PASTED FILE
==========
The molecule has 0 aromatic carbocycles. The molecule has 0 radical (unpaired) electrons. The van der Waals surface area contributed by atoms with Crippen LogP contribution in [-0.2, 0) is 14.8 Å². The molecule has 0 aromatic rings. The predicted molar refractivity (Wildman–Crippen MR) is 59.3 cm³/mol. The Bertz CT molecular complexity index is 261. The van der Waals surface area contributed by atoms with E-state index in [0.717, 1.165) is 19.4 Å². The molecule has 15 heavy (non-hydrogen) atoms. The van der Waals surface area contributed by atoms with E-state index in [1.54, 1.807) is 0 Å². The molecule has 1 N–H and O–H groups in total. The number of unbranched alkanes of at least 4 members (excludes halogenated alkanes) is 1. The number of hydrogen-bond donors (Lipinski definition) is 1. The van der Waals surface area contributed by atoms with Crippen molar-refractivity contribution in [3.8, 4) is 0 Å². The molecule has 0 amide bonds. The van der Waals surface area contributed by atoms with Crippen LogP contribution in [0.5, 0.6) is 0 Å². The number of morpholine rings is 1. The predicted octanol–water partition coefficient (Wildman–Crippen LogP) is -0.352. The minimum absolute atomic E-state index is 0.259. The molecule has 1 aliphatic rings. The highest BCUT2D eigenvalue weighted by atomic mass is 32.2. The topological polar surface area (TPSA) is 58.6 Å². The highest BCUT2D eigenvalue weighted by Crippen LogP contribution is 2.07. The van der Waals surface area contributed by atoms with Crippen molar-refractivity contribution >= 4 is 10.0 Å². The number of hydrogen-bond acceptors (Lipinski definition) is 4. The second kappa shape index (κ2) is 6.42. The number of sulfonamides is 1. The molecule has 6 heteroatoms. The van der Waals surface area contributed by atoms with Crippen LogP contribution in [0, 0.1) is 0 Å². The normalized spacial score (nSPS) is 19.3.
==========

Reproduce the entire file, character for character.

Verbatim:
The molecule has 0 aromatic carbocycles. The molecule has 0 radical (unpaired) electrons. The van der Waals surface area contributed by atoms with Crippen LogP contribution in [-0.2, 0) is 14.8 Å². The molecule has 0 aromatic rings. The predicted molar refractivity (Wildman–Crippen MR) is 59.3 cm³/mol. The Bertz CT molecular complexity index is 261. The van der Waals surface area contributed by atoms with E-state index in [0.717, 1.165) is 19.4 Å². The molecule has 15 heavy (non-hydrogen) atoms. The van der Waals surface area contributed by atoms with E-state index in [1.54, 1.807) is 0 Å². The molecule has 1 N–H and O–H groups in total. The number of unbranched alkanes of at least 4 members (excludes halogenated alkanes) is 1. The number of hydrogen-bond donors (Lipinski definition) is 1. The van der Waals surface area contributed by atoms with Crippen molar-refractivity contribution in [3.8, 4) is 0 Å². The molecule has 0 amide bonds. The van der Waals surface area contributed by atoms with Crippen LogP contribution in [0.5, 0.6) is 0 Å². The number of morpholine rings is 1. The predicted octanol–water partition coefficient (Wildman–Crippen LogP) is -0.352. The minimum absolute atomic E-state index is 0.259. The molecule has 1 aliphatic rings. The highest BCUT2D eigenvalue weighted by atomic mass is 32.2. The topological polar surface area (TPSA) is 58.6 Å². The highest BCUT2D eigenvalue weighted by Crippen LogP contribution is 2.07. The van der Waals surface area contributed by atoms with Crippen molar-refractivity contribution >= 4 is 10.0 Å². The number of hydrogen-bond acceptors (Lipinski definition) is 4. The second kappa shape index (κ2) is 6.42. The number of sulfonamides is 1. The molecule has 6 heteroatoms. The van der Waals surface area contributed by atoms with Crippen LogP contribution in [0, 0.1) is 0 Å². The normalized spacial score (nSPS) is 19.3.